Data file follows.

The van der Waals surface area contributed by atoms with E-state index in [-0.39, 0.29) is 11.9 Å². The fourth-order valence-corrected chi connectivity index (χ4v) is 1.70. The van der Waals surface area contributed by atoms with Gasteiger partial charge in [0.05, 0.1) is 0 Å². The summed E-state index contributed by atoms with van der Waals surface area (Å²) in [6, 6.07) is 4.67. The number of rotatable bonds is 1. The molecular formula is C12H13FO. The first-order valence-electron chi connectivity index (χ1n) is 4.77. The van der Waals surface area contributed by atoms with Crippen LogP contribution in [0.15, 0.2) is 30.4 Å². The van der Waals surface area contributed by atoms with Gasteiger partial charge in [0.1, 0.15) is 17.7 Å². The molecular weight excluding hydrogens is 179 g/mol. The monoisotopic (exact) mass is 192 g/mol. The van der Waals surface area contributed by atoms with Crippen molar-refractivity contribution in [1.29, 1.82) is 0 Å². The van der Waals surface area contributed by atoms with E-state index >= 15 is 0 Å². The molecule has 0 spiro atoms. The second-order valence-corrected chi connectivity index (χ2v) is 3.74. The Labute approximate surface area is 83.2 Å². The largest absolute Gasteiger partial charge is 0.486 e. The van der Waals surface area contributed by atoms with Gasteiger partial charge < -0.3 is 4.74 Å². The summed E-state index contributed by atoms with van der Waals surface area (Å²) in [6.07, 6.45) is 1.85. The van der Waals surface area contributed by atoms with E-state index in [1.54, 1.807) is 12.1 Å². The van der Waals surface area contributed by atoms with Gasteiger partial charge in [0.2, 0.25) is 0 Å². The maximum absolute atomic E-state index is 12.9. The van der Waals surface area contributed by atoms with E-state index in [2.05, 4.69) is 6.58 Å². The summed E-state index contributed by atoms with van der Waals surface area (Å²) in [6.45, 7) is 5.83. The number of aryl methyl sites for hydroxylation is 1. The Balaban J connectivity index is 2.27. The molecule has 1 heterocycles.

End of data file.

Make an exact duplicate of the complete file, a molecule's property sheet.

The van der Waals surface area contributed by atoms with E-state index in [-0.39, 0.29) is 11.9 Å². The fourth-order valence-corrected chi connectivity index (χ4v) is 1.70. The van der Waals surface area contributed by atoms with Gasteiger partial charge in [0.05, 0.1) is 0 Å². The summed E-state index contributed by atoms with van der Waals surface area (Å²) in [6, 6.07) is 4.67. The number of rotatable bonds is 1. The molecular formula is C12H13FO. The first-order valence-electron chi connectivity index (χ1n) is 4.77. The van der Waals surface area contributed by atoms with Crippen LogP contribution in [0.15, 0.2) is 30.4 Å². The van der Waals surface area contributed by atoms with Gasteiger partial charge in [0.1, 0.15) is 17.7 Å². The molecular weight excluding hydrogens is 179 g/mol. The monoisotopic (exact) mass is 192 g/mol. The van der Waals surface area contributed by atoms with Crippen molar-refractivity contribution in [1.29, 1.82) is 0 Å². The van der Waals surface area contributed by atoms with E-state index >= 15 is 0 Å². The molecule has 0 spiro atoms. The second-order valence-corrected chi connectivity index (χ2v) is 3.74. The Labute approximate surface area is 83.2 Å². The largest absolute Gasteiger partial charge is 0.486 e. The van der Waals surface area contributed by atoms with Gasteiger partial charge < -0.3 is 4.74 Å². The summed E-state index contributed by atoms with van der Waals surface area (Å²) in [6.07, 6.45) is 1.85. The van der Waals surface area contributed by atoms with E-state index in [1.54, 1.807) is 12.1 Å². The van der Waals surface area contributed by atoms with Gasteiger partial charge in [0.2, 0.25) is 0 Å². The maximum absolute atomic E-state index is 12.9. The van der Waals surface area contributed by atoms with E-state index in [2.05, 4.69) is 6.58 Å². The summed E-state index contributed by atoms with van der Waals surface area (Å²) in [6.45, 7) is 5.83. The number of aryl methyl sites for hydroxylation is 1. The Balaban J connectivity index is 2.27. The molecule has 1 heterocycles.